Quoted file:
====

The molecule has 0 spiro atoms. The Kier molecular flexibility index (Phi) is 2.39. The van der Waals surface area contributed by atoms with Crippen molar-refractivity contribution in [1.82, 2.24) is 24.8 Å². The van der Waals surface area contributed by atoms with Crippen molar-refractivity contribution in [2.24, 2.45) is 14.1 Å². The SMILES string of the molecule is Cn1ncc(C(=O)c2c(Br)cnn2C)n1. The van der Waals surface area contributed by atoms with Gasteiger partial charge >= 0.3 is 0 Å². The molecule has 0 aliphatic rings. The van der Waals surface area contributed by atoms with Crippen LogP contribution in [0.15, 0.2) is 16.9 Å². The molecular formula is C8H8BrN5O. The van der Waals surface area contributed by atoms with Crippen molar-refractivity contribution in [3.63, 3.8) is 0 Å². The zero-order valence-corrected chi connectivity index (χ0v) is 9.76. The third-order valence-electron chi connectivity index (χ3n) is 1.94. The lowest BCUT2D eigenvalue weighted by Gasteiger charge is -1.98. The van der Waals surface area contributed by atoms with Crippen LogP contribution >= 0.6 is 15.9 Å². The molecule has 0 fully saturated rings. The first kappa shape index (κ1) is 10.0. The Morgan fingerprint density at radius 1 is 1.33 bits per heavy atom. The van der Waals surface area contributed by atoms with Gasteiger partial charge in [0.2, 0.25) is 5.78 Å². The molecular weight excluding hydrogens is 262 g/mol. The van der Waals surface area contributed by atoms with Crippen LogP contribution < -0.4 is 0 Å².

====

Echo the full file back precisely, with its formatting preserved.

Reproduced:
The molecule has 0 spiro atoms. The Kier molecular flexibility index (Phi) is 2.39. The van der Waals surface area contributed by atoms with Crippen molar-refractivity contribution in [1.82, 2.24) is 24.8 Å². The van der Waals surface area contributed by atoms with Crippen molar-refractivity contribution in [2.24, 2.45) is 14.1 Å². The SMILES string of the molecule is Cn1ncc(C(=O)c2c(Br)cnn2C)n1. The van der Waals surface area contributed by atoms with Gasteiger partial charge >= 0.3 is 0 Å². The molecule has 0 aliphatic rings. The van der Waals surface area contributed by atoms with Crippen LogP contribution in [0.15, 0.2) is 16.9 Å². The molecular formula is C8H8BrN5O. The van der Waals surface area contributed by atoms with Crippen molar-refractivity contribution in [3.63, 3.8) is 0 Å². The zero-order valence-corrected chi connectivity index (χ0v) is 9.76. The third-order valence-electron chi connectivity index (χ3n) is 1.94. The lowest BCUT2D eigenvalue weighted by Gasteiger charge is -1.98. The van der Waals surface area contributed by atoms with Crippen LogP contribution >= 0.6 is 15.9 Å². The molecule has 0 fully saturated rings. The first kappa shape index (κ1) is 10.0. The Morgan fingerprint density at radius 1 is 1.33 bits per heavy atom. The van der Waals surface area contributed by atoms with Gasteiger partial charge in [0.2, 0.25) is 5.78 Å². The molecular weight excluding hydrogens is 262 g/mol. The van der Waals surface area contributed by atoms with Crippen LogP contribution < -0.4 is 0 Å².